London's Qatari Quarter expands with wealthy Arabs snapping up £1billion of real estate including thousands of the capital's most valuable properties
London’s Qatari Quarter expands with wealthy Arabs snapping up £1billion of real estate including thousands of the capital’s most valuable properties
- Investment by Qatari royals and other nationals forms exclusive district
- Area in London’s Mayfair is said to cover about a quarter of its 279 acres
- Landmark building is £200m 17-bedroom Grade II-listed Dudley House
- Ruling Qatari family also own townhouses which are worth nearly £250m
A £1billion ‘Qatari Quarter’ including some of Britain’s most expensive buildings has been created in London’s most prestigious area, a study revealed today.
Huge investment by the Qatari royal family and other rich nationals has formed an exclusive district in London’s Mayfair which is said to cover about a quarter of its 279 acres and 4,300 homes.
The landmark building is the £200million Grade II-listed Dudley House on Park Lane, a 17-bedroom property that was allegedly once said by the Queen to make Buckingham Palace ‘look a bit dull’.
The mansion, owned by Sheikh Hamad bin Abdullah al-Thani who is a cousin of the current emir, is one of many in the Qatari Quarter, according to West End-based estate agent Rokstone.
The ruling Qatari family also own townhouses on Park Street, Mount Street, Davies Street and Curzon Street which are worth nearly £250 million, according to The Times.
Also included in the Qatari Quarter is the £40million former Brazilian Embassy on Green Street.
Rokstone says that the area has borders running from South Street and the Dorchester Hotel to North Row, and with Grosvenor Square and Carlos Place to the west and Duke Street to the east.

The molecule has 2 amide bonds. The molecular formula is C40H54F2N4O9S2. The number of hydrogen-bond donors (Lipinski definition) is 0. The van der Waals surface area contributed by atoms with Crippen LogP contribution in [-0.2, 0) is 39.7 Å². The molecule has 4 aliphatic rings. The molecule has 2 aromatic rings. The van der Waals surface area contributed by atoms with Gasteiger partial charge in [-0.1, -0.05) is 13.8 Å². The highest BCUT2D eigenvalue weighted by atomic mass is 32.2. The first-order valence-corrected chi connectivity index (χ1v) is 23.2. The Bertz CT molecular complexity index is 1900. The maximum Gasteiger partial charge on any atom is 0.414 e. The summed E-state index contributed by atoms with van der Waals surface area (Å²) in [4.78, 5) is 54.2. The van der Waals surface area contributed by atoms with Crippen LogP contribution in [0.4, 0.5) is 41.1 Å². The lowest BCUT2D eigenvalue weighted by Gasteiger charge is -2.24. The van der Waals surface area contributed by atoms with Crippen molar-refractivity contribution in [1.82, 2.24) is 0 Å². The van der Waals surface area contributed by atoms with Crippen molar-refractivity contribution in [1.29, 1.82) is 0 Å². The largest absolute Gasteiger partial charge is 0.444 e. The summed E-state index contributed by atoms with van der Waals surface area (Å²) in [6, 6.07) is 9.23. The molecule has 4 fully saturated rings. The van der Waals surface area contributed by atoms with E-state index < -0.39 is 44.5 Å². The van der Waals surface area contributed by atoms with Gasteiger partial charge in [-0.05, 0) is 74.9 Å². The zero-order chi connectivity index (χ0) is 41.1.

The agent’s managing director Becky Fatemi said north-west Mayfair has become ‘the West End address of choice for Qatari and other Gulf state end-user buyers and tenants’.
She added: ‘The “oil royals” and wealthy families from the Middle East view Mayfair as a luxury village and their favourite place in London, alongside Knightsbridge, for luxury shopping, dining out and leisure.
‘Over two-thirds of Mayfair residents typically eat out three to four times per week and Middle East residents spend on average £1,900 per shop.’
Rokstone believes Qatari buyers make up 5 per cent of all those purchasing property in Mayfair each year – and more than half of all purchasers for homes priced at more than £10million.
He told The Times: ‘The ability of rich individuals and sovereign wealth funds to acquire such large parts of London is based on their ongoing wealth, and the interesting thing for the Qataris is that with the oil price where it is, my understanding is their buying power has been severely limited.
‘It would be interesting to see whether they are net buyers or net sellers over the next 12 to 24 months.’